Thomas Jefferson outlined the responsibilities of the professor of ethics at the University of Virginia: "The proof of the being of a God, the Creator, Preserver, and Supreme Ruler of the Universe, the author of all the relations of morality, and the laws and oblations which these infer, will be in the province of the professor of ethics."

Jefferson wrote the Declaration of Independence
On August 30, 1823, Thomas Jefferson wrote James Madison regarding the Declaration of Independence: "I know that I turned to neither book nor pamphlet while writing it. I did not consider it as any part of my charge to invent new ideas altogether, and to offer no sentiments which had never been expressed before...I pray God that these principles may be eternal, and close the prayer with my affectionate wishes for yourself of long life, health and happiness."

Jefferson's epitaph and memorial
Inscribed on his grave is the epitaph Jefferson composed: "Here lies buried Thomas Jefferson, author of the Declaration of Independence, author of the Statutes for Religious Freedom in Virginia, and father of the University of Virginia."
The Jefferson Memorial has inscribed in marble Thomas Jefferson's own words: "Almighty God hath created the mind free. All attempts to influence it by temporal punishments or burdens...are a departure from the plan of the Holy Author of our religion." "No men shall...suffer on account of his religious opinions or belief, but all men shall be free to profess and by argument to maintain, their opinion in matters of religion. I know but one code of morality for men whether acting singly or collectively." "Commerce between master and slave is despotism. Nothing is more certainly written in the Book of Life than that these people are to be free."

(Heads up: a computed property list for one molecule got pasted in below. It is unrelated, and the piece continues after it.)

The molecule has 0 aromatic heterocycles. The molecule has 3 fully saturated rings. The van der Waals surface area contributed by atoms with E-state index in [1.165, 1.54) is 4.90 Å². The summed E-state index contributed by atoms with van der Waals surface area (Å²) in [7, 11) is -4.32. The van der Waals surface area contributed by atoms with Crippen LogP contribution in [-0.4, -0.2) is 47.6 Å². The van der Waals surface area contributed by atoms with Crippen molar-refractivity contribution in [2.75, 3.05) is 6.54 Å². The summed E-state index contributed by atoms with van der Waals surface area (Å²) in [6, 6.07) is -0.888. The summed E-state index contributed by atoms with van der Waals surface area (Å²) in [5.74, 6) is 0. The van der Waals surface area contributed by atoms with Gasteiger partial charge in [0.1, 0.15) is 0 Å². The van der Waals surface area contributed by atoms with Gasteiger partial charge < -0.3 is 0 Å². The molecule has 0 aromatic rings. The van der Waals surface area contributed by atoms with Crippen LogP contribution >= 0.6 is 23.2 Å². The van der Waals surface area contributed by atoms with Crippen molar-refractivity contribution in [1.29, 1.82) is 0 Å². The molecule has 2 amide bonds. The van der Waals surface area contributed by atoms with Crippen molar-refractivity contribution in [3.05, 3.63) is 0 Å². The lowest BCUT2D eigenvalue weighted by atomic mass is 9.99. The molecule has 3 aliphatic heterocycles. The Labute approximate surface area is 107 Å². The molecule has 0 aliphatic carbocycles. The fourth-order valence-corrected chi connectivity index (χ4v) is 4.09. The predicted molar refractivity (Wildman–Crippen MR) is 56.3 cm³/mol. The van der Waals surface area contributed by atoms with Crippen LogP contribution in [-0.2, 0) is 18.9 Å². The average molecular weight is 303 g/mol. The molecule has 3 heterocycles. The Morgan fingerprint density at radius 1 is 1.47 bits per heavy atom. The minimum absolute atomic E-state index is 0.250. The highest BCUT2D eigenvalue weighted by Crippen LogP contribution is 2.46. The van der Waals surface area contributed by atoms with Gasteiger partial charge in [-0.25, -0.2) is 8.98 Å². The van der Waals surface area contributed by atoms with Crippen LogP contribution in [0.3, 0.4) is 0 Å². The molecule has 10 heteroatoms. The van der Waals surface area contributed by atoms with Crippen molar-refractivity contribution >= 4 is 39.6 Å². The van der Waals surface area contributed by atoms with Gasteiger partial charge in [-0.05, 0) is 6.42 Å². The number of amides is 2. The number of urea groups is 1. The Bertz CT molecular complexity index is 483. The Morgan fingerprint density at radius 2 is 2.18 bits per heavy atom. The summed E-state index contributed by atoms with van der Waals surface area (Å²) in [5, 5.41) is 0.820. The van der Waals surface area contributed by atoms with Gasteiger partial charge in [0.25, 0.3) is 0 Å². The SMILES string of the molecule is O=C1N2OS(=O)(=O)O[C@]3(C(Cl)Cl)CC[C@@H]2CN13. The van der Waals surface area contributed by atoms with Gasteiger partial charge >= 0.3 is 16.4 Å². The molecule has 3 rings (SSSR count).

Term Definition
charlatanism the practice of fraud, or the method of pretending the possession of greater knowledge or skills
cognizance awareness, perception, realization, or knowledge
counterpoise balance and equilibrium
dissenter one who declares disagreement; One who separates from the service and worship of any established church
facilitate to assist and make easier
hereafter the time after death; eternity
inconsiderate without due regard for the rights or feelings of others
Materialist one who denies the existence of spiritual substances, and maintains that the soul of man is the result of a particular organization of matter in the body
precept any commandment or order intended as an authoritative rule of action; but applied particularly to commands respecting moral conduct
Spiritualism insistence on the spiritual side of things, as in philosophy or religion